# Cheapest to Deliver CTD Definition and Calculation Formula

## Cheapest to Deliver (CTD) Definition

The Cheapest to Deliver (CTD) is a concept used in the financial industry, particularly in the bond market, to determine the most cost-effective bond that can be delivered to fulfill a futures contract. It is an important concept for traders and investors who participate in futures trading.

The determination of the CTD bond involves several factors, including the bond’s price, yield, and the conversion factor. The conversion factor is a measure of the bond’s value relative to the futures contract. It takes into account the bond’s coupon rate, maturity date, and other factors.

The calculation of the CTD bond involves complex mathematical formulas and analysis. Traders and investors often rely on specialized software and tools to perform these calculations accurately and efficiently.

### Importance of the CTD

Furthermore, the CTD is used as a benchmark for pricing other bonds in the market. It serves as a reference point for determining the value of similar bonds, and it helps investors and traders make informed decisions about buying and selling bonds.

### Factors Affecting CTD Selection

Several factors can influence the selection of the CTD. These factors include the bond’s yield, duration, and liquidity. Bonds with higher yields and longer durations are generally more attractive as CTDs because they offer higher returns. Additionally, bonds that are more liquid and actively traded are preferred as CTDs because they are easier to buy and sell in the market.

Market conditions and investor preferences can also play a role in the selection of the CTD. For example, if interest rates are expected to rise, bonds with shorter durations may be preferred as CTDs to mitigate interest rate risk.

## CTD Calculation Formula

The calculation of the Cheapest to Deliver (CTD) is an important concept in the financial market. It helps determine which bond is the most cost-effective to deliver when settling a futures contract. The CTD calculation formula takes into account several factors to determine the cheapest bond.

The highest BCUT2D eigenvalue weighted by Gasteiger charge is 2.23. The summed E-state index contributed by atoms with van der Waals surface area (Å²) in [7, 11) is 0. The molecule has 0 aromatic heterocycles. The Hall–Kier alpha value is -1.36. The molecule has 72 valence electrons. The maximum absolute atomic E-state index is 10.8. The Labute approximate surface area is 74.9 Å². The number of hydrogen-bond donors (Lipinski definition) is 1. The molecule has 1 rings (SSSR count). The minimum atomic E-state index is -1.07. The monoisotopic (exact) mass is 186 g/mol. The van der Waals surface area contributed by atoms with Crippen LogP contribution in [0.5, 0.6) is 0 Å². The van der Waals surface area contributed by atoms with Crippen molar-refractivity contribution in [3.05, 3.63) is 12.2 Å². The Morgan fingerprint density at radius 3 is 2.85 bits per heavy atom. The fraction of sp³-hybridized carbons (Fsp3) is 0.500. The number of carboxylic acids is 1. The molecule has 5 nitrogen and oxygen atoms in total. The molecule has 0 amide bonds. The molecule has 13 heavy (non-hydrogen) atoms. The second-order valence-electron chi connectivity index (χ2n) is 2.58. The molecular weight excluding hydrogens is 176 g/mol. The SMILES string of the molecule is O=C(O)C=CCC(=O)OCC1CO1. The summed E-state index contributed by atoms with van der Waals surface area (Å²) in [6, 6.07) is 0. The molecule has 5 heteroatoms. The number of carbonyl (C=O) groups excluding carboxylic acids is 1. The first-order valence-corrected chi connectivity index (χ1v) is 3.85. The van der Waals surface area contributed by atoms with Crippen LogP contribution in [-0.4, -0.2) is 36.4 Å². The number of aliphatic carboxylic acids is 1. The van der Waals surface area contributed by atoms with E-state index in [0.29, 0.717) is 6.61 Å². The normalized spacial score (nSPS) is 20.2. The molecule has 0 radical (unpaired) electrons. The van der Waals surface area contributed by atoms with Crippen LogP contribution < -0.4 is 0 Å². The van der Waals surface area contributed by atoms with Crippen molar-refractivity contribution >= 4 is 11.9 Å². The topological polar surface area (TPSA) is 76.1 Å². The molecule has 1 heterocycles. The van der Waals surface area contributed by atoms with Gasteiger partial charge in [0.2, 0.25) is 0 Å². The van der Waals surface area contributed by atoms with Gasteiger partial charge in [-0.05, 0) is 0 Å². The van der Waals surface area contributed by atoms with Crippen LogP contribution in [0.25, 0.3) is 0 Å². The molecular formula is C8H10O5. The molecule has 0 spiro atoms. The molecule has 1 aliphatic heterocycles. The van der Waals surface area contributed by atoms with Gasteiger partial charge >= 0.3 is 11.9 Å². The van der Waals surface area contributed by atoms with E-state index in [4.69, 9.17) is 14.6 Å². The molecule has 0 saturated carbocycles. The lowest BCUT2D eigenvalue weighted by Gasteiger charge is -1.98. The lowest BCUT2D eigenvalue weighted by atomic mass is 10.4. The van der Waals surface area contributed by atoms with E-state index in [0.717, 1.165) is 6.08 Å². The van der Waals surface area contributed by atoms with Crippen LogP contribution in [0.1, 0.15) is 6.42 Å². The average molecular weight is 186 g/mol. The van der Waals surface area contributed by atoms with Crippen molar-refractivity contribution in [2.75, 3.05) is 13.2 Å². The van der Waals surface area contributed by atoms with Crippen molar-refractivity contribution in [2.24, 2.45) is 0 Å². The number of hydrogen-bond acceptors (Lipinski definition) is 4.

### Factors Considered in CTD Calculation Formula:

• Conversion Factor: Each bond has a conversion factor that represents the price of the bond relative to the futures contract. The conversion factor is determined by the bond’s coupon rate, yield, and time to maturity.
• Invoice Price: The invoice price is the price at which the bond is delivered in the futures contract. It is calculated by multiplying the futures price by the conversion factor of the bond.
• Accrued Interest: Accrued interest is the interest that has accumulated on the bond since the last coupon payment. It is calculated based on the number of days since the last coupon payment and the bond’s coupon rate.
• Clean Price: The clean price is the price of the bond without considering accrued interest. It is calculated by subtracting the accrued interest from the invoice price.
• Yield: The yield is the return on the bond, expressed as a percentage. It is calculated based on the bond’s coupon rate, clean price, and time to maturity.

The CTD calculation formula combines these factors to determine the cheapest bond. The formula is as follows:

By calculating the CTD, traders and investors can identify the bond that offers the most cost-effective delivery option for settling a futures contract. This information is crucial in making informed decisions in the financial market.

## How to Calculate the Cheapest to Deliver (CTD)

Calculating the Cheapest to Deliver (CTD) is an important step in bond trading. The CTD is the bond that is most cost-effective to deliver when a futures contract expires. It is crucial to understand how to calculate the CTD to make informed trading decisions.

To calculate the CTD, you need to consider several factors:

1. Conversion Factor: Each bond has a conversion factor that represents the relationship between the bond’s price and the futures price. The higher the conversion factor, the more valuable the bond is as a delivery option.
2. Yield: The yield of each bond in the basket is also a crucial factor. The bond with the highest yield is typically the CTD.
3. Delivery Date: The delivery date is the date on which the futures contract expires. The CTD is the bond that can be delivered and settled on this date.

Once you have gathered this information, you can use the following formula to calculate the CTD:

CTD = (Conversion Factor * Bond Price) / Yield

By plugging in the values for the conversion factor, bond price, and yield, you can determine which bond in the basket is the cheapest to deliver.

It is important to note that the CTD can change over time as bond prices and yields fluctuate. Traders need to stay updated on market conditions and regularly recalculate the CTD to ensure they are making the most cost-effective trading decisions.